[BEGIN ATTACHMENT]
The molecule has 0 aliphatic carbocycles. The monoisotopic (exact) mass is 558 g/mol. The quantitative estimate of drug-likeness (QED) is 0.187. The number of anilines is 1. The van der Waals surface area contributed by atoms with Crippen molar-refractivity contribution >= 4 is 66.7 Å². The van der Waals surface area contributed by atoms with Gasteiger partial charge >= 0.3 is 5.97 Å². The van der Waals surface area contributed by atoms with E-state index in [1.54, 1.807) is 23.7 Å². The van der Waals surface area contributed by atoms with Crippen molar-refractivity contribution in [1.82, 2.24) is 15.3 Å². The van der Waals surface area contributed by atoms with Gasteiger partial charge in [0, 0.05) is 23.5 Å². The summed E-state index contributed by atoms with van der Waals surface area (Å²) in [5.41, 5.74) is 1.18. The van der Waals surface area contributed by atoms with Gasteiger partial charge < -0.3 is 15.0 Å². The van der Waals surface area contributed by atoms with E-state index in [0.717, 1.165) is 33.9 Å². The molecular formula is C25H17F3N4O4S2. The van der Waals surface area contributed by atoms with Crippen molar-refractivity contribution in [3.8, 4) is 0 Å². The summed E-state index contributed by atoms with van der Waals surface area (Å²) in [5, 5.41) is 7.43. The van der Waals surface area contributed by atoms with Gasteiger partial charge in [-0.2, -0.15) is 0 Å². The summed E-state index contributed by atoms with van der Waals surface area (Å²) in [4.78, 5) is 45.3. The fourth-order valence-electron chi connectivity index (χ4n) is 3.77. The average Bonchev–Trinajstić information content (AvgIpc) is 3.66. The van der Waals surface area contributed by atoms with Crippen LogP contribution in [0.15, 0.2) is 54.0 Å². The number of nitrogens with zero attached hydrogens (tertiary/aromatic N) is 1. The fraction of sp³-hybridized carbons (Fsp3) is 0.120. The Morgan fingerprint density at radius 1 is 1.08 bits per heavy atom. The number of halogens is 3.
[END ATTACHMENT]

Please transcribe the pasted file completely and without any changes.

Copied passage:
The molecule has 0 aliphatic carbocycles. The monoisotopic (exact) mass is 558 g/mol. The quantitative estimate of drug-likeness (QED) is 0.187. The number of anilines is 1. The van der Waals surface area contributed by atoms with Crippen molar-refractivity contribution >= 4 is 66.7 Å². The van der Waals surface area contributed by atoms with Gasteiger partial charge >= 0.3 is 5.97 Å². The van der Waals surface area contributed by atoms with E-state index in [1.54, 1.807) is 23.7 Å². The van der Waals surface area contributed by atoms with Crippen molar-refractivity contribution in [1.82, 2.24) is 15.3 Å². The van der Waals surface area contributed by atoms with Gasteiger partial charge in [0, 0.05) is 23.5 Å². The summed E-state index contributed by atoms with van der Waals surface area (Å²) in [5.41, 5.74) is 1.18. The van der Waals surface area contributed by atoms with Gasteiger partial charge < -0.3 is 15.0 Å². The van der Waals surface area contributed by atoms with E-state index in [0.717, 1.165) is 33.9 Å². The molecular formula is C25H17F3N4O4S2. The van der Waals surface area contributed by atoms with Crippen molar-refractivity contribution in [3.8, 4) is 0 Å². The summed E-state index contributed by atoms with van der Waals surface area (Å²) in [5, 5.41) is 7.43. The van der Waals surface area contributed by atoms with Gasteiger partial charge in [-0.2, -0.15) is 0 Å². The summed E-state index contributed by atoms with van der Waals surface area (Å²) in [4.78, 5) is 45.3. The fourth-order valence-electron chi connectivity index (χ4n) is 3.77. The average Bonchev–Trinajstić information content (AvgIpc) is 3.66. The van der Waals surface area contributed by atoms with Crippen LogP contribution in [0.15, 0.2) is 54.0 Å². The number of nitrogens with zero attached hydrogens (tertiary/aromatic N) is 1. The fraction of sp³-hybridized carbons (Fsp3) is 0.120. The Morgan fingerprint density at radius 1 is 1.08 bits per heavy atom. The number of halogens is 3.